CTD SRDL tags are small computers designed and built by Sea Mammal Research Unit (SMRU), St Andrews, Scotland with sensors which allow them to take measurements of key environmental parameters. They have memory in which they store data, a transmitter, a clock, and batteries, all moulded into a resin block. Tags are fixed harmlessly to seals' fur, typically for periods of several months. The tags are not buoyant, and are lost when they drop off. The satellite tags are 10.5x7x4 cm, weigh 545g, 254 mm3 and last for up to a year.
They do five key things:
- Take measurements of key environmental parameters: time of measurement, status (wet or dry), water conductivity, water temperature, depth.
- Analyse measurements to create profiles of seal behaviour, and ocean temperature and salinity changes with depth. These profiles are used to decide what information to store in the tag's journal.
- Store journal data until transmission opportunities occur.
- Transmit stored data to the Advanced Research and Global Observation Satellite (ARGOS) system.
- Monitor and manage the tag's own limited resources of power and memory.
Valeport CTD sensor head:
- Temperature: range -5 º to 35º C, accuracy +/- 0.005 º C, resolution 0.001 º C
- Conductivity: range 0 to 80mS/cm, accuracy +/- 0.01mS/cm, resolution 0.002mS/cm
- Pressure: range 0 to 2000dBar, accuracy 2dBar, +/-(0.3 + 0.035%*reading)/ºK, resolution 0.05dBar
Archival Global Location Sensing (GLS) tags are small computer data loggers that can record and store information on date, time, swim depth, water temperature, body temperature and light levels. The tags provide delayed mode data as they must be recovered before the data can be downloaded. The trackers are typically leg-mounted on the snow petrels and the shearwaters. MK-19 and MK3005 GLS tags (Biotrack Ltd., Wareham, UK) are used in short-tailed shearwaters and MK14 in snow petrels as they are well suited for tracking small Procellariiform seabirds due to their miniature size and inexpensive cost. Prior to the pre-laying exodus a threshold weight of 540 g was used when choosing individuals for tag deployment to ensure that no birds in poor condition were included in the sample. Individual tags were placed in an open space for three days at the deployment location to produce a sequence of light recordings at a known location from which solar elevation estimates could be calculated. After retrieval, the raw archived tag data was downloaded, and adjustments for internal clock drift were made. Wildlife Computer SPLASH tags were used in Emperor penguins, this tags transmit to the Argos system and are used to get both horizontal movement and additional information such as vertical behavior (depth).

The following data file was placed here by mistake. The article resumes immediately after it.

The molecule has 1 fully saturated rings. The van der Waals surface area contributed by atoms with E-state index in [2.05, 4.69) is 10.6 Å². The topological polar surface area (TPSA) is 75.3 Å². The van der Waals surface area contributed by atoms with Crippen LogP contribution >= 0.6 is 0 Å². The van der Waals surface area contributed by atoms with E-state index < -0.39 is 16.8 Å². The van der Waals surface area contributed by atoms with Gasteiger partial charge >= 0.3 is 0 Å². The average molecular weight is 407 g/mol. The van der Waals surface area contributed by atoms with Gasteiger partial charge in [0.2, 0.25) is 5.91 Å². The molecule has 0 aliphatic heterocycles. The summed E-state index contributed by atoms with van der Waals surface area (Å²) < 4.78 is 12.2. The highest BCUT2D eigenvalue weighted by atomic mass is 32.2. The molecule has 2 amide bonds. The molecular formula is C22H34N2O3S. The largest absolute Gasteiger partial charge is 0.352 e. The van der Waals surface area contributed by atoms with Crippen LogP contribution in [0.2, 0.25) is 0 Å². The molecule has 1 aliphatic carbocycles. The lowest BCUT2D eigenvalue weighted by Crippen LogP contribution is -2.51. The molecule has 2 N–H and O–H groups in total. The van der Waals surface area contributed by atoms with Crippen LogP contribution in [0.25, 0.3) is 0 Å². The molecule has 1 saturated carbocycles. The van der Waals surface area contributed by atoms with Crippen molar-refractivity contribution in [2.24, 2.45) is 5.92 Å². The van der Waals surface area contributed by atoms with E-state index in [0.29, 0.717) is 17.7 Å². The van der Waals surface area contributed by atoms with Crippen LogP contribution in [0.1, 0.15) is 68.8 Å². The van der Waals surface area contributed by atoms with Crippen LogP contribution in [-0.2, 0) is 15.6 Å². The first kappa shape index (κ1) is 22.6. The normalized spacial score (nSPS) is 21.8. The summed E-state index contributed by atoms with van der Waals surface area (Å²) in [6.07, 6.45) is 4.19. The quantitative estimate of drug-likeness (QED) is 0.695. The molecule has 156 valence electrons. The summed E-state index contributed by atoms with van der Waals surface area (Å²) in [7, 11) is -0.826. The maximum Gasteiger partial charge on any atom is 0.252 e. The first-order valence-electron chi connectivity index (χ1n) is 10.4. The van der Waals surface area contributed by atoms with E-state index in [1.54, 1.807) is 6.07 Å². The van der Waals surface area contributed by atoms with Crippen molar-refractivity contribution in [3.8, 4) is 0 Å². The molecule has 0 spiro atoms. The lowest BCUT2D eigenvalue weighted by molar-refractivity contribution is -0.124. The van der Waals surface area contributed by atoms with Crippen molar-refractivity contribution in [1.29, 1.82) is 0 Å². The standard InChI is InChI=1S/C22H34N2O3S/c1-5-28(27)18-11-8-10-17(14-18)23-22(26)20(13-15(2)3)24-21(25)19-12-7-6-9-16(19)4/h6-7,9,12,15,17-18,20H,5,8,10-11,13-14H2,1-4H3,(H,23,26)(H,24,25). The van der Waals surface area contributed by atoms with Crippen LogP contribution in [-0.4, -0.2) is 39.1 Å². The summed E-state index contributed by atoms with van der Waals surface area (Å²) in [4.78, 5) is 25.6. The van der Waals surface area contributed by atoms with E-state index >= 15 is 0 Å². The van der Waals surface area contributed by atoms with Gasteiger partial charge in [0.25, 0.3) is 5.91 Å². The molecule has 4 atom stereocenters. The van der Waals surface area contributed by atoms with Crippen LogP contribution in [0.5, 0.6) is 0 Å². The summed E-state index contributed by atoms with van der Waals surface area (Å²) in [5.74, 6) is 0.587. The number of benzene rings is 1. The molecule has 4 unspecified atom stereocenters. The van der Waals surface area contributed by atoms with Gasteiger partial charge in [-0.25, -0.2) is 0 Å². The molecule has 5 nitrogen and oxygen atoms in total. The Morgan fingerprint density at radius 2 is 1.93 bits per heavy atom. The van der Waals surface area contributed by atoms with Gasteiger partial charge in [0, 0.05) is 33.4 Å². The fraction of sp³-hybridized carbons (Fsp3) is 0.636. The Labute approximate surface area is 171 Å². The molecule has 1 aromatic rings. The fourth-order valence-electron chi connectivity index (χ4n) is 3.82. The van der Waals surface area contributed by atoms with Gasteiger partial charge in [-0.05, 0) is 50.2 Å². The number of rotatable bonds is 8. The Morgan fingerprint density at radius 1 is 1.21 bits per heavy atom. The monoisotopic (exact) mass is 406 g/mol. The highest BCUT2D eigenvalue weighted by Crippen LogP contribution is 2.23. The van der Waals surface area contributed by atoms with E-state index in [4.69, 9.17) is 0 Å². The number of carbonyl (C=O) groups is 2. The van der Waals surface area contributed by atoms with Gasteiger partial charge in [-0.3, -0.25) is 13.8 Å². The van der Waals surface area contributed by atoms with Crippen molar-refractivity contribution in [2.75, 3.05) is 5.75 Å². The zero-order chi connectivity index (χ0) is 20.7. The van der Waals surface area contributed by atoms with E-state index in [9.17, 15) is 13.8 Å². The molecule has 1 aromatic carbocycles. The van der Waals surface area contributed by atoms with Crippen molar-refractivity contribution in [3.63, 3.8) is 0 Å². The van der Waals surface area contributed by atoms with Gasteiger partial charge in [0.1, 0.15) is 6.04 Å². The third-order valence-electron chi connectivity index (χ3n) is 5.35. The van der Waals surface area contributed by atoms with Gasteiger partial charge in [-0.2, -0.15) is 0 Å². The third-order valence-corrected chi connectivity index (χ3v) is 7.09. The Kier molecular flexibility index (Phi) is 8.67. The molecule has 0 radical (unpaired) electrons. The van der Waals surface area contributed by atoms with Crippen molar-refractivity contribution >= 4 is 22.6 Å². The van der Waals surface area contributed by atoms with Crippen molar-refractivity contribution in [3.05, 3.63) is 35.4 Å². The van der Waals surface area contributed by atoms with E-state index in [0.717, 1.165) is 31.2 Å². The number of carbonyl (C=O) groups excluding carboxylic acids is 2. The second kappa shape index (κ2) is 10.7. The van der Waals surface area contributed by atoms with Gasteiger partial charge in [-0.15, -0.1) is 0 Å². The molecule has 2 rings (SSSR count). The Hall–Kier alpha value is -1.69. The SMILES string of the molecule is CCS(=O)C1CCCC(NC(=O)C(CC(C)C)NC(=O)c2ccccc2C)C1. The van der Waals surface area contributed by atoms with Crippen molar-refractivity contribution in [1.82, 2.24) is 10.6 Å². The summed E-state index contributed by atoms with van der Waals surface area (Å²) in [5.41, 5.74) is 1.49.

Current archival tags can store data from up to four sensors (e.g. internal and external temperature, pressure (depth) and light intensity) taken at one minute intervals over one year. Battery power and memory storage are limiting factors. This type of logger can run for up to eight to ten years depending on battery power and memory storage.
Light levels are used to calculate the time of local dawn and dusk and hence day length. This information can be used to estimate an approximate daily position of the animal using standard astronomical formulas and comparing the offset of local dawn/dusk to Greenwich meantime.
No new deployments have been done since the end of 2014.
The Animal Tracking Facility Publication Report - If you have any questions regarding the data, or corrections, or would like to add a publication or presentation that uses IMOS data please contact the IMOS office via email: publication(at)emii.org.au.